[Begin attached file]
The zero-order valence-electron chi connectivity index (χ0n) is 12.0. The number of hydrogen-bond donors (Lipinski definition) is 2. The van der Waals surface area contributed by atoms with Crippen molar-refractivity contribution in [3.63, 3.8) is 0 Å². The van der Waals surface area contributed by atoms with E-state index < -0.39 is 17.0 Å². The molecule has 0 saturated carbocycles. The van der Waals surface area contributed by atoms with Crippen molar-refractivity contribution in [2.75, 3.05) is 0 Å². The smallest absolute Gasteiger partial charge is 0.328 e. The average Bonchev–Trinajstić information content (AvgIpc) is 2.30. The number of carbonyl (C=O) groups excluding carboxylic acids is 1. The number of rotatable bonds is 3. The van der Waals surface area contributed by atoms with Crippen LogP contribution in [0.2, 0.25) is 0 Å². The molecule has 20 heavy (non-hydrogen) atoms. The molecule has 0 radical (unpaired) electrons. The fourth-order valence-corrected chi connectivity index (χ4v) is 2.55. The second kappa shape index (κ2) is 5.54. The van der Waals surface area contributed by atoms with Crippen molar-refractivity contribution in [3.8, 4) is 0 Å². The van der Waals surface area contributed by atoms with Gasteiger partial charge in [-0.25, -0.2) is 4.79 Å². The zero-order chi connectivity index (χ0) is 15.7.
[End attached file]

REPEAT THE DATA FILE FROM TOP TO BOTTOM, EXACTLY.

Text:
The zero-order valence-electron chi connectivity index (χ0n) is 12.0. The number of hydrogen-bond donors (Lipinski definition) is 2. The van der Waals surface area contributed by atoms with Crippen molar-refractivity contribution in [3.63, 3.8) is 0 Å². The van der Waals surface area contributed by atoms with E-state index < -0.39 is 17.0 Å². The molecule has 0 saturated carbocycles. The van der Waals surface area contributed by atoms with Crippen molar-refractivity contribution in [2.75, 3.05) is 0 Å². The smallest absolute Gasteiger partial charge is 0.328 e. The average Bonchev–Trinajstić information content (AvgIpc) is 2.30. The number of carbonyl (C=O) groups excluding carboxylic acids is 1. The number of rotatable bonds is 3. The van der Waals surface area contributed by atoms with Crippen LogP contribution in [0.2, 0.25) is 0 Å². The molecule has 20 heavy (non-hydrogen) atoms. The molecule has 0 radical (unpaired) electrons. The fourth-order valence-corrected chi connectivity index (χ4v) is 2.55. The second kappa shape index (κ2) is 5.54. The van der Waals surface area contributed by atoms with Crippen molar-refractivity contribution in [3.8, 4) is 0 Å². The van der Waals surface area contributed by atoms with Gasteiger partial charge in [-0.25, -0.2) is 4.79 Å². The zero-order chi connectivity index (χ0) is 15.7.